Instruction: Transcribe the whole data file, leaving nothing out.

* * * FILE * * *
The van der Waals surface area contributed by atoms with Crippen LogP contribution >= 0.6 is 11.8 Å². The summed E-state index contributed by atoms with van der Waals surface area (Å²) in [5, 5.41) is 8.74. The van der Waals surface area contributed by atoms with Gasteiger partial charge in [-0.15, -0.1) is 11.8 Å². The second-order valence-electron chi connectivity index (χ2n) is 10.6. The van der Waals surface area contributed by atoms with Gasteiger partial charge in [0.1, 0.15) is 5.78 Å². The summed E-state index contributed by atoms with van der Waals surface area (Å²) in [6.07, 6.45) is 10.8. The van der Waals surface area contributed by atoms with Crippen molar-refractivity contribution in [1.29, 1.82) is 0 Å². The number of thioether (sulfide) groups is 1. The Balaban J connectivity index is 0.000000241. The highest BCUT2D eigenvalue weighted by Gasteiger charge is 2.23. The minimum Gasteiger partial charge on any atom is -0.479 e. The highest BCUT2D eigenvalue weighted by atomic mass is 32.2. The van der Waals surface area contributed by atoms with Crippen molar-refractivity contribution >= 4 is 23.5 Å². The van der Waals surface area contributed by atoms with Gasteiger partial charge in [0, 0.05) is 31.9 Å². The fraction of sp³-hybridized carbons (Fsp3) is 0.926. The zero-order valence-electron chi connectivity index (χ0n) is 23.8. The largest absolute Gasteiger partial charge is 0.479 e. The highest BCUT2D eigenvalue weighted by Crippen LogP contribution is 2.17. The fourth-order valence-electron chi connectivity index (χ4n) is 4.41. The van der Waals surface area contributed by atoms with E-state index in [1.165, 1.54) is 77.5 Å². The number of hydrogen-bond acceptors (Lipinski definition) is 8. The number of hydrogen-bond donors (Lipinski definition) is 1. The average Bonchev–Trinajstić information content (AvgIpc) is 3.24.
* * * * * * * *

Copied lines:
The van der Waals surface area contributed by atoms with Crippen LogP contribution >= 0.6 is 11.8 Å². The summed E-state index contributed by atoms with van der Waals surface area (Å²) in [5, 5.41) is 8.74. The van der Waals surface area contributed by atoms with Gasteiger partial charge in [-0.15, -0.1) is 11.8 Å². The second-order valence-electron chi connectivity index (χ2n) is 10.6. The van der Waals surface area contributed by atoms with Gasteiger partial charge in [0.1, 0.15) is 5.78 Å². The summed E-state index contributed by atoms with van der Waals surface area (Å²) in [6.07, 6.45) is 10.8. The van der Waals surface area contributed by atoms with Crippen molar-refractivity contribution in [1.29, 1.82) is 0 Å². The number of thioether (sulfide) groups is 1. The Balaban J connectivity index is 0.000000241. The highest BCUT2D eigenvalue weighted by Gasteiger charge is 2.23. The minimum Gasteiger partial charge on any atom is -0.479 e. The highest BCUT2D eigenvalue weighted by atomic mass is 32.2. The van der Waals surface area contributed by atoms with Crippen molar-refractivity contribution >= 4 is 23.5 Å². The van der Waals surface area contributed by atoms with Gasteiger partial charge in [0, 0.05) is 31.9 Å². The fraction of sp³-hybridized carbons (Fsp3) is 0.926. The zero-order valence-electron chi connectivity index (χ0n) is 23.8. The largest absolute Gasteiger partial charge is 0.479 e. The highest BCUT2D eigenvalue weighted by Crippen LogP contribution is 2.17. The fourth-order valence-electron chi connectivity index (χ4n) is 4.41. The van der Waals surface area contributed by atoms with E-state index in [1.165, 1.54) is 77.5 Å². The number of hydrogen-bond acceptors (Lipinski definition) is 8. The number of hydrogen-bond donors (Lipinski definition) is 1. The average Bonchev–Trinajstić information content (AvgIpc) is 3.24.